Against the wishes of prosecutors and the victim's family, a Nassau judge Tuesday accepted a plea bargain that would send a Freeport woman to prison for less than the maximum sentence for driving high on drugs and killing a retired physician mowing her lawn.
Kayla Gerdes, 20, pleaded guilty in Nassau County Court in Mineola before Judge John Kase, who promised to sentence her to 3 to 9 years in prison.
She took Xanax, marijuana and oxycodone before the van she was driving barreled across the lawn of Rebecca Twine's Hempstead home on April 20, 2010, and struck and killed the 69-year-old woman.
Prosecutors had asked for 5 to 15 years, the statutory maximum on the 30-count indictment's top charge of second-degree manslaughter.
But Gerdes' guilty plea to the entire indictment -- which includes a litany of charges, among them operating a motor vehicle while impaired by drugs, drug possession, having stolen prescription sheets and reckless driving -- gave Kase sole discretion to punish her when she's sentenced July 10.
With credit for the two years' jail time she has already served, Gerdes is expected to be freed in about four years, under current parole conditions, court spokesman Daniel Bagnuola said.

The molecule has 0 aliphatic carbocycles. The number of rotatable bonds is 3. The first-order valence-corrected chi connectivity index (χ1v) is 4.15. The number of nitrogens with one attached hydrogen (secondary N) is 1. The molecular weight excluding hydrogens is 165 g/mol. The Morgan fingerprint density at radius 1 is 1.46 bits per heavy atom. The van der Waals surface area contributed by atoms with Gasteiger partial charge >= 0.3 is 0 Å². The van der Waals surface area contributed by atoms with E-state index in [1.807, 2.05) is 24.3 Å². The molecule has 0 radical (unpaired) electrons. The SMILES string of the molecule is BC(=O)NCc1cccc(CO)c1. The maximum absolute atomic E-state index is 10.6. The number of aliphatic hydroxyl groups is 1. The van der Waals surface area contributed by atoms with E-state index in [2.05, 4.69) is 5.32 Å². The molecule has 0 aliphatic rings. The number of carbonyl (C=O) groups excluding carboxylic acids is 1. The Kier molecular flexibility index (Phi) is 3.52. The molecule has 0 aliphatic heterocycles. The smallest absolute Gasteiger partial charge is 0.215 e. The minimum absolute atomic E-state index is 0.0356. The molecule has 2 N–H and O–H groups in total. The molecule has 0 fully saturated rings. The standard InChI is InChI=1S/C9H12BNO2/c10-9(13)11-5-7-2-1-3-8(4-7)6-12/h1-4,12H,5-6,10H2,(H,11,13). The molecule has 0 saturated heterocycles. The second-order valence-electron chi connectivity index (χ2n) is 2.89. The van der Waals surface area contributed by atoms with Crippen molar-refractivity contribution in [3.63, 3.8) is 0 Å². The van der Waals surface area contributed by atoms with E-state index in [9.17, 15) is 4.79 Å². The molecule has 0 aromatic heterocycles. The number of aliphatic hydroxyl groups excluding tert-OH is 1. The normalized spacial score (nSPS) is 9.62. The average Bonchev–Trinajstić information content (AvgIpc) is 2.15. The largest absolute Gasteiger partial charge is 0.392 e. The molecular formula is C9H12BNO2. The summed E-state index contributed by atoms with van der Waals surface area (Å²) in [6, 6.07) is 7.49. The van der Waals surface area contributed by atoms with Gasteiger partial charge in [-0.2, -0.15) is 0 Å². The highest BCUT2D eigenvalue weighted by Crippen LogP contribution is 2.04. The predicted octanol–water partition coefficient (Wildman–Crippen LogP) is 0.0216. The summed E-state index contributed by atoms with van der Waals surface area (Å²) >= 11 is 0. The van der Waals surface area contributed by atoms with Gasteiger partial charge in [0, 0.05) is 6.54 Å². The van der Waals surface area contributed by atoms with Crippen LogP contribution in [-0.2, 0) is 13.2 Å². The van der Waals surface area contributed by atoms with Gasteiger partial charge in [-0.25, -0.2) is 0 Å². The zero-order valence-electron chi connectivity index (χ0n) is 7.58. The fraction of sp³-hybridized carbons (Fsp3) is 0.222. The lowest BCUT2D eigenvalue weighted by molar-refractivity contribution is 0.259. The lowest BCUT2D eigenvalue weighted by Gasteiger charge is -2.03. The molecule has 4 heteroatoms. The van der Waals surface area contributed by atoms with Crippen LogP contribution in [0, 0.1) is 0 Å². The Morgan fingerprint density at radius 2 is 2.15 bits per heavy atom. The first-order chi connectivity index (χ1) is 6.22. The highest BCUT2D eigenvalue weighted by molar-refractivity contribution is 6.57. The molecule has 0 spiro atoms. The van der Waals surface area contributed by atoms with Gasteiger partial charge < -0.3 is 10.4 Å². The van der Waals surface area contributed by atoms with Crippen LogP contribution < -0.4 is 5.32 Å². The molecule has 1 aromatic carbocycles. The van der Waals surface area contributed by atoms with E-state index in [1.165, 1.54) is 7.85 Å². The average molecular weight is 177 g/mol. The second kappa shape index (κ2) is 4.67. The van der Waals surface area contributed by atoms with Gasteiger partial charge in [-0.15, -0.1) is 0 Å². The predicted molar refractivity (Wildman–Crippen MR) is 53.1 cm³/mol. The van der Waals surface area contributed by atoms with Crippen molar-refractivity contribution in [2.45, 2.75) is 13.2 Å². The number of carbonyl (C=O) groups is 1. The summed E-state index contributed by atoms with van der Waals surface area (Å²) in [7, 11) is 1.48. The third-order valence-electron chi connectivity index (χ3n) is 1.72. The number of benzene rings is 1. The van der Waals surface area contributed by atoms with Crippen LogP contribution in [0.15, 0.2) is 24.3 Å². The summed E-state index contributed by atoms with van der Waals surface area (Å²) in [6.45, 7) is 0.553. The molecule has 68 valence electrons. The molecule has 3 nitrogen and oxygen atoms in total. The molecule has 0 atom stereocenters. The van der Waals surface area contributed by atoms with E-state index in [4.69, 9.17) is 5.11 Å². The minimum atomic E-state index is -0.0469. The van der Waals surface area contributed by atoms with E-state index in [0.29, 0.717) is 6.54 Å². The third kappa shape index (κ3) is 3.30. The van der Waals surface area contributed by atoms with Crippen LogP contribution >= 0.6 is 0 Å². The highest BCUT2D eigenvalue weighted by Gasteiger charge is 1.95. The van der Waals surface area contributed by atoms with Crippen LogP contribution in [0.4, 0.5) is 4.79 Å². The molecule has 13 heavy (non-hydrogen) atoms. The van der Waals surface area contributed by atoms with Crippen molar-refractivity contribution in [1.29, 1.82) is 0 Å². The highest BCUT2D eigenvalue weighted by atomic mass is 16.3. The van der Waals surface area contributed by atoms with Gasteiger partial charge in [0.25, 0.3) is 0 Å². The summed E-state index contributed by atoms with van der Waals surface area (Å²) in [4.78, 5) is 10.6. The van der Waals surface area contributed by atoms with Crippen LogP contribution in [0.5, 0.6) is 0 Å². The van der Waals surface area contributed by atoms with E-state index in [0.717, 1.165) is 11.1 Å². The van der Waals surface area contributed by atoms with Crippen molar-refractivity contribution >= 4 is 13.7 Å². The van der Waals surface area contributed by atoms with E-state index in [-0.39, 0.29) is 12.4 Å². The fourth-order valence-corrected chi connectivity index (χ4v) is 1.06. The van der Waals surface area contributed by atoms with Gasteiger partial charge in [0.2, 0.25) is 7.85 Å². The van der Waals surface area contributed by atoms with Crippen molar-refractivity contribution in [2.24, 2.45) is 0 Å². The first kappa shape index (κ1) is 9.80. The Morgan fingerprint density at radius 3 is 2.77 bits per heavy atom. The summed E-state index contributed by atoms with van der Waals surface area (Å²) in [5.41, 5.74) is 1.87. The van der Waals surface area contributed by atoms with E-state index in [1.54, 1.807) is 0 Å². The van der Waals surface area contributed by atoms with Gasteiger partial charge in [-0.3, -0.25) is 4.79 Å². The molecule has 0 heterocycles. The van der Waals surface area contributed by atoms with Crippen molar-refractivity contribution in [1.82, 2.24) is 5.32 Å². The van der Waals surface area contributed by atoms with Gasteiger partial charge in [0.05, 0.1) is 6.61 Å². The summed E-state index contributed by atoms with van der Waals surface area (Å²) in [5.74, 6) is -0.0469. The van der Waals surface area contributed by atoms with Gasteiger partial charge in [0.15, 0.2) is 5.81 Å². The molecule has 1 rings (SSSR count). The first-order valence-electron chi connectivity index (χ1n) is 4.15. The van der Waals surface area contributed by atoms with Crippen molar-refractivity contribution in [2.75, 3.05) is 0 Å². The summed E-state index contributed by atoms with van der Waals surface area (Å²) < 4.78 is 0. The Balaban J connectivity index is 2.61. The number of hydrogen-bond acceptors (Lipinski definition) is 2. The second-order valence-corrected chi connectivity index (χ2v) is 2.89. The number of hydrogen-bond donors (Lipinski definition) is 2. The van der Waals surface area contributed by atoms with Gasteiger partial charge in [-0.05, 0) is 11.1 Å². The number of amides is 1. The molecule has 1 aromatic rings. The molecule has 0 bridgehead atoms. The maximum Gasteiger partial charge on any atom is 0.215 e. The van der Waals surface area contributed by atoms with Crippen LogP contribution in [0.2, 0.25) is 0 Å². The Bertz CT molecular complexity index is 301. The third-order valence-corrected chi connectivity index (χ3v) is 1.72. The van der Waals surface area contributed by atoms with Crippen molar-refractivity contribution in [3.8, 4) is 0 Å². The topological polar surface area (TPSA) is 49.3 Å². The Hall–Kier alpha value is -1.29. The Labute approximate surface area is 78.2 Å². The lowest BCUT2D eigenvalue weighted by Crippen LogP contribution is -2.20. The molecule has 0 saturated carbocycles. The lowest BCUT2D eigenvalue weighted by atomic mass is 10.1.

From the bench, Kase, the supervising judge of Nassau County criminal court, called the case
particularly difficult to resolve.
He said the deal guarantees Gerdes will serve prison time and avoids a projected two-month trial with the prospect an appellate court would reverse a 5-to-15-year maximum sentence as excessive.
A judge sometimes must make hard choices under the rule of law. Some decisions will not be
popular, but this must not stand in the way of the true administration of justice, he said,
adding that the Twine family would be spared
the agony of daily press reminders of this tragedy.
One of Twine's children, Chauncey Twine, said he would have preferred the case go to trial and asked the judge last week in his chambers not to accept the plea bargain.
I just think it's such a shame -- six years for killing my mother, and all the other lives
that she ruined, Twine said Tuesday outside the courtroom.
This is the best that the system
can provide? It just doesn't feel like justice.
Gerdes, who had a learner's permit, said she took the wheel from Brian Steele, of Oceanside, because he also was high. Lost and speeding, Gerdes said the van jumped the curb and crashed into Twine as she mowed the lawn of her Cathedral Drive home.
When I got to the lawn, I hit the gas instead of the brake and I hit Rebecca Twine, Gerdes
said in court Tuesday, crying and handcuffed.
Steele pleaded guilty last month to criminally negligent homicide and is awaiting sentencing, court records show.
Gerdes' attorney, John R. Lewis Jr. of Farmingdale, said his client had written remorseful letters in jail to the victim's family -- letters Lewis said he told her not to send because the case was pending. Lewis said Gerdes will now send the letters.